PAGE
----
This memcpy() suffers another problem: what happens if one or both buffers are not on a proper boundary? This could affect performance significantly or, on some architectures, make code not even run. Another common problem (but not here) is dealing with buffers whose length is not a multiple of the width of the native (uint32) type. The reason your example ...


6

Try this as the starting point, it needs package popwin. (require 'popwin) (popwin-mode 1) (generate-new-buffer "special-buffer") (setq eab/special-buffer-displaedp nil) (setq eab/special-buffer "special-buffer") (add-to-list 'popwin:special-display-config `(,eab/special-buffer :width 20 :position left :stick t)) (defun ...


6

Like @RusAlex I don't like plug-ins. I also like to know what code I enter actually does. nmap ,d :b#<bar>bd#<CR> In short this adds a key mapping to vim's normal mode waiting for key sequence ,d. When executed this switches to a previously open buffer and attempts to delete the buffer you switched away from. Deleting an off-screen buffer ...


6

First off, stdin and stdout are your standard input and output streams that most languages have. If you were to run php though the console you could create a script like this: $input = fopen("php://stdin", "r"); $line = trim(fgets($input)); echo $line; or $line = trim(fgets(STDIN)); echo $line; These scripts will both open the standard console input ...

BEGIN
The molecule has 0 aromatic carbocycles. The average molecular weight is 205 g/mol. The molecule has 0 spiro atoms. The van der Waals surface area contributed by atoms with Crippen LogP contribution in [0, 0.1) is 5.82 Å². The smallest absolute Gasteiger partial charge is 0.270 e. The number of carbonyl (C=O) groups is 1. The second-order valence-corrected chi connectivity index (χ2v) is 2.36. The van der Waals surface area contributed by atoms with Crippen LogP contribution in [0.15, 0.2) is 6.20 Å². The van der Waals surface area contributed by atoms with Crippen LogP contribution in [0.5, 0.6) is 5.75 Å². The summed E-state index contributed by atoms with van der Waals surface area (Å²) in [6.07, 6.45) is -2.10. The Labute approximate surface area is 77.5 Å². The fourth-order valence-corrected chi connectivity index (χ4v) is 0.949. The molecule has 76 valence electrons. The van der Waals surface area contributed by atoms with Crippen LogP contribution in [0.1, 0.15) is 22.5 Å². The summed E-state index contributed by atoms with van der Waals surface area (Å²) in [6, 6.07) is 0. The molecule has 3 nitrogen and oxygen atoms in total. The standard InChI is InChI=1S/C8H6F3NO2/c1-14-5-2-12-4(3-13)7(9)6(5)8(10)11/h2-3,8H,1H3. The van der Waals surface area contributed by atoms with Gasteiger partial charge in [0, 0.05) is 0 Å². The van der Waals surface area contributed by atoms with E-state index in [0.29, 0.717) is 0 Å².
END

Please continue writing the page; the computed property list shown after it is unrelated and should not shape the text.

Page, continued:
6

From log.go: func (l *Logger) Output(calldepth int, s string) error { now := time.Now() // get this early. var file string var line int l.mu.Lock() defer l.mu.Unlock() // ... Rest omitted Since pretty much all package log output functions go through Output, and there's a mutex in Output it's safe to say they're concurrency-safe.


6

This minimal example of blocking, notice the = : module test( input data_in, clk, output data_out ); reg [2:0] temp; always @(posedge clk) begin temp[2] = data_in; temp[1] = temp[2]; temp[0] = temp[1]; end assign data_out = temp[0]; endmodule creates 1 Flip-Flop: While non-blocking, notice the <=: module test( input data_in, clk, ...